Talented young Overwatch player accused of cheating, Blizzard says ‘nope’

Apparently hackusations in professional Overwatch aren’t limited to the Western scene

Apparently hackusations in professional Overwatch aren’t limited to the Western scene.

Korean player Geguri, 17, became famous for her Zarya play when she started leading her team to wins in the Nexus Cup against some of Korea’s top Overwatch squads. She’s got an 80.1 percent win rate with the hero in 423 games and after taking Team Artisan to the later rounds of the tournament, her foes started accusing her of cheating. Two pros even vowed to quit the game if the young player was legit.

Then Blizzard Korea stepped in to clear her of wrongdoing and Korean pro gaming site Inven gave her a chance to clear herself by playing on a stage with a camera on her screen and mouse:

The video shows some of her skilled play, expertly using Zarya’s alternate fire and right clicks to dish out tons of damage to the enemy team.

The young player cried on stream when discussing the stress of competing even as many doubted her. Some have even gone so far as to send her death threats.

Needless to say, those two pros have now quit.

This is the clip that her accusers found most damning. At 23 seconds in, her screen moves four times as she spins in circle, inexplicably targeting a teammate with each movement:

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Of course if you scour through footage of any decent player, you can often find moments like this one. During the Counter-Strike anti-cheat crusade, it was common to see people pull gameplay clips where clean players targeted foes through walls with a random crosshair placement. When you have hours of footage to scan, it’s inevitable you’ll find something that looks suspicious out of context.

For the case above, it’s common to see her move her mouse four times to do a 360 when looking for flanking attackers or to scan for her teammates. This time she apparently happened to move her mouse near her teammates. That’s ignoring the fact that locking on to your teammates with an aimbot has dubious value, even as Zarya, who can shield teammates.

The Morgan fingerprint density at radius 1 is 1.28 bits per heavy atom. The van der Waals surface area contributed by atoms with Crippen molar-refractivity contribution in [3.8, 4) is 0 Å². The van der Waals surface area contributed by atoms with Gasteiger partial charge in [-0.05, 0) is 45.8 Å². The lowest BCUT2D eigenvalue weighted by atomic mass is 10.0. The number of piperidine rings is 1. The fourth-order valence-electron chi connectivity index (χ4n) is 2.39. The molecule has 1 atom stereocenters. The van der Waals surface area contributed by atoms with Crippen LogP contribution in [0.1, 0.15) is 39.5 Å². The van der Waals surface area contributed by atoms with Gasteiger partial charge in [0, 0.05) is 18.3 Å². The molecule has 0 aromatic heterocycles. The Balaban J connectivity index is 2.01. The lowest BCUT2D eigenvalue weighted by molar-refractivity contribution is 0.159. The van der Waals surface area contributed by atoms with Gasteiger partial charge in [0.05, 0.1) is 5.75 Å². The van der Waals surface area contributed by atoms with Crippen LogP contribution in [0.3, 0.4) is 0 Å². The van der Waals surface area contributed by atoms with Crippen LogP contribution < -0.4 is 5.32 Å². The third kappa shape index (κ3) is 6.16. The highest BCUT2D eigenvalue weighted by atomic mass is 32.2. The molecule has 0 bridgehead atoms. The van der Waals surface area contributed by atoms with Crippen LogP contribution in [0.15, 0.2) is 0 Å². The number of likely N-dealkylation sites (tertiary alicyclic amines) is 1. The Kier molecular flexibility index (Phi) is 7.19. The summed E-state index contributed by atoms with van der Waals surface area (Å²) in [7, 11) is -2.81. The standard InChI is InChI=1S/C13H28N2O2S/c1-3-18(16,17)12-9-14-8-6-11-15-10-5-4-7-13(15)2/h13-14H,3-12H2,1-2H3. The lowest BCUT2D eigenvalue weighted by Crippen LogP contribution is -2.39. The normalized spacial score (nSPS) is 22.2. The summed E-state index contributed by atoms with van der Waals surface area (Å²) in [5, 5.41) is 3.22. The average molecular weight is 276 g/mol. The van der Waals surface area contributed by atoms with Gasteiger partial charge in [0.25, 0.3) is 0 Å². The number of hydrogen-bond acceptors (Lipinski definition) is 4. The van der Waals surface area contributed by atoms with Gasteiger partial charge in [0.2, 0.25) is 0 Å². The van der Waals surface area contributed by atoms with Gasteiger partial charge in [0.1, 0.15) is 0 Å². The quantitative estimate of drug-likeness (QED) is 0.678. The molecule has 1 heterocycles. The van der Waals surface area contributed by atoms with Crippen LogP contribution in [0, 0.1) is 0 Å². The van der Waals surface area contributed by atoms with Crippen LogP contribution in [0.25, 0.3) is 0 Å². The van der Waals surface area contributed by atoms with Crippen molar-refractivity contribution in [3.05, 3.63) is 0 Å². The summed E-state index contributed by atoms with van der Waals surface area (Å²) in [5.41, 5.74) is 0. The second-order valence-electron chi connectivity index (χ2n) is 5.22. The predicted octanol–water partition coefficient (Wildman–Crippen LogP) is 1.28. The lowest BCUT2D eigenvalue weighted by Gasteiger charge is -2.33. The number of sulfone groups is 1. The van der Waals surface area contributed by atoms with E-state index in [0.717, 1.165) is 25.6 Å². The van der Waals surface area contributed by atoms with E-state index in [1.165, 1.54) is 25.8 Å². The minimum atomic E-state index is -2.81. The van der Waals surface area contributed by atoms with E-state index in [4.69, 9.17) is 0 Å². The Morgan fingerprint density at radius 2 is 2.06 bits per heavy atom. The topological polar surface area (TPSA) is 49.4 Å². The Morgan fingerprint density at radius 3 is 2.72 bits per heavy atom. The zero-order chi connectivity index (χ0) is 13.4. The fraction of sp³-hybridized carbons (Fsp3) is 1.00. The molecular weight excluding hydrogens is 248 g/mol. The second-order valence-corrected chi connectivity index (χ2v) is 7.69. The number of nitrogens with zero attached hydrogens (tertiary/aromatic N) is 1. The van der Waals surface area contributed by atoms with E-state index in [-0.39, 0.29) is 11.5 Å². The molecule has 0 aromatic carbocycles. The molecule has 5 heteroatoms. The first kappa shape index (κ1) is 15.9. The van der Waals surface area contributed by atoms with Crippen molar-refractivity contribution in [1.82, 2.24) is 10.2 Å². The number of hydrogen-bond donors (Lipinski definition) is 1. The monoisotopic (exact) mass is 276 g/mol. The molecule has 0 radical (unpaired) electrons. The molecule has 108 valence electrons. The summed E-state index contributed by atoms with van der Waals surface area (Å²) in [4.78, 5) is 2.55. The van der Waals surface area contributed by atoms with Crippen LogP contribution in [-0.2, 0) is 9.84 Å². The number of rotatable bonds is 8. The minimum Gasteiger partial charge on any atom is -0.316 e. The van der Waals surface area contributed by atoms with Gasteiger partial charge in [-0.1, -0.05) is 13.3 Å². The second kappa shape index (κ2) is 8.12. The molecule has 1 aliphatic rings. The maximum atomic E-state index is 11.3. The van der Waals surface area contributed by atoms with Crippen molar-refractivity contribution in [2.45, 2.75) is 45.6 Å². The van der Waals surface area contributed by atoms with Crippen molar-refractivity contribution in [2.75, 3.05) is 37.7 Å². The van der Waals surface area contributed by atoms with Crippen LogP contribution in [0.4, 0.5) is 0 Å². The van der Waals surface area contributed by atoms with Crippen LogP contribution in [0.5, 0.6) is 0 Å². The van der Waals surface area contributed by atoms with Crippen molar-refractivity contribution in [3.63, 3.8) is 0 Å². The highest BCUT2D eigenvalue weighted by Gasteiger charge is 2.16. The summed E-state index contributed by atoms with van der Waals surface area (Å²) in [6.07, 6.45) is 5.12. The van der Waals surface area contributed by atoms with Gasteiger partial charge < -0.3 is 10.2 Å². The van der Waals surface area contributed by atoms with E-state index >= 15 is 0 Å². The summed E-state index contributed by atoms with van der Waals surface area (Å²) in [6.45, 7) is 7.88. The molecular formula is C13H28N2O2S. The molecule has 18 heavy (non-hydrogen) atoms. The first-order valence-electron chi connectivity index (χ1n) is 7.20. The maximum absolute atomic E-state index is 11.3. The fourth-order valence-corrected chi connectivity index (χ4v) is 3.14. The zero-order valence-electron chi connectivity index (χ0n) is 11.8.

Regardless of the outcome, this is just another example of how important anti-cheat is in a shooter like Overwatch, especially when it has esports aspirations. Geguri won’t be the last high-skill player to face cheat accusations, and she certainly wasn’t the first in Overwatch.

Her situation mirrors what happened to Timo “Taimou” Kettunen of EnVyUs and Lane “Surefour” Roberts of Cloud9, who both faced cheating accusations in popular threads on the Overwatch Reddit surrounding some clips of their gameplay. While Blizzard did not explicitly clear them of wrongdoing like they did for Geguri, the controversy in part prompted a Blizzard post outlining their zero tolerance cheat policy and stating that, simply, “some players are just really good at first-person shooters.”

The feats of high level players may seem superhuman, especially in Overwatch, a new shooter that appeals to players who may not be familiar with the genre. It’s even more extreme when viewed through the lens of Overwatch’s imperfect spectator tools or through the Play of the Game, which updates at a rate much slower than the client‚another fact Blizzard laid out in its post.

Surefour has since bootcamped before the $15,000 Agents Rising live event, which he helped his team win at the Esports Arena at the end of May. Taimou has since moved to America to train with his five teammates at the first gaming house in Overwatch, outside of Korea. It’s hard to believe either is doing any cheating these days.

But that hasn’t stopped suspicion surrounding them, and won’t save many players in the future. Geguri’s tale is a feel-good story, a talented player now featuring plenty of fans impressed by her skill and resolve in the face of adversity. Yet cheating is still a concern that promises to haunt the competitive scene, until perhaps we get more live competitions.

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